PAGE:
Colorectal Cancer Screening (PDQ®): Screening - Patient Information [NCI] - General Information About Colorectal Cancer

Colorectal cancer is a disease in which malignant (cancer) cells form in the tissues of the colon or the rectum.

The colon and rectum are parts of the body's digestive system. The digestive system removes and processes nutrients (vitamins, minerals, carbohydrates, fats, proteins, and water) from foods and helps pass waste material out of the body. The digestive system is made up of the mouth, throat, esophagus, stomach, and the small and large intestines. The colon (large bowel) is the first part of the large intestine and is about 5 feet long. Together, the rectum and anal canal make up the last part of the large intestine and are 6-8 inches long. The anal canal ends at the anus (the opening of the large intestine to the outside of the body).
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Anatomy of the lower digestive system, showing the colon and other organs.

Cancer that begins in the colon is called colon cancer, and cancer that begins in the rectum is called rectal cancer. Cancer that begins in either of these organs may also be called colorectal cancer.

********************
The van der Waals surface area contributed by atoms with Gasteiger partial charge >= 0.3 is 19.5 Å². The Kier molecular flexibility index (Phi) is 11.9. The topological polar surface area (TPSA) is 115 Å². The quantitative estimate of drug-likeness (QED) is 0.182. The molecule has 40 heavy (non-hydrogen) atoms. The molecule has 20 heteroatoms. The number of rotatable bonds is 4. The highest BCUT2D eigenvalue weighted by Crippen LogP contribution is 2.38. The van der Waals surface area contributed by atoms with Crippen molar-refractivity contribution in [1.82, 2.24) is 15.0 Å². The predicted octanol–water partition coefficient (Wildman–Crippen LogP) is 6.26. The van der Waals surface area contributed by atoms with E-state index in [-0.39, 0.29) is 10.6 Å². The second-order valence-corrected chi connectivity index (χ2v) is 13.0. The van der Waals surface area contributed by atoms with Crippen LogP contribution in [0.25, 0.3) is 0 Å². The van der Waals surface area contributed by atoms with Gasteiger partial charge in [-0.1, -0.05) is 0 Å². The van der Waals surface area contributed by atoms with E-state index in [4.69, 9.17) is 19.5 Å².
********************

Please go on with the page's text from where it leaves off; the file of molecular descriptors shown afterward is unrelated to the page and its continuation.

See the following PDQ summaries for more information about colorectal cancer:

Colorectal cancer is the second leading cause of death from cancer in the United States.

The number of new colorectal cancer cases and the number of deaths from colorectal cancer are decreasing a little bit each year. But in adults younger than 50 years, there has been a small increase in the number of new cases each year since 1998. Colorectal cancer is found more often in men than in women.

Age and health history can affect the risk of developing colon cancer.

Anything that increases a person's chance of getting a disease is called a risk factor. Risk factors for colorectal cancer include the following:

  • Being older than 50 years of age.
  • Having a personal history of any of the following:
    • Colorectal cancer.
    • Polyps in the colon or rectum.
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      Polyps in the colon. Some polyps have a stalk and others do not. Inset shows a photo of a polyp with a stalk.
    • Cancer of the ovary, endometrium, or breast.
    • Ulcerative colitis or Crohn disease.
  • Having a parent, brother, sister, or child with colorectal cancer.
  • Having certain hereditary conditions, such as familial adenomatous polyposis (FAP) and hereditary nonpolyposis colon cancer (HNPCC; Lynch Syndrome).
WebMD Public Information from the National Cancer Institute
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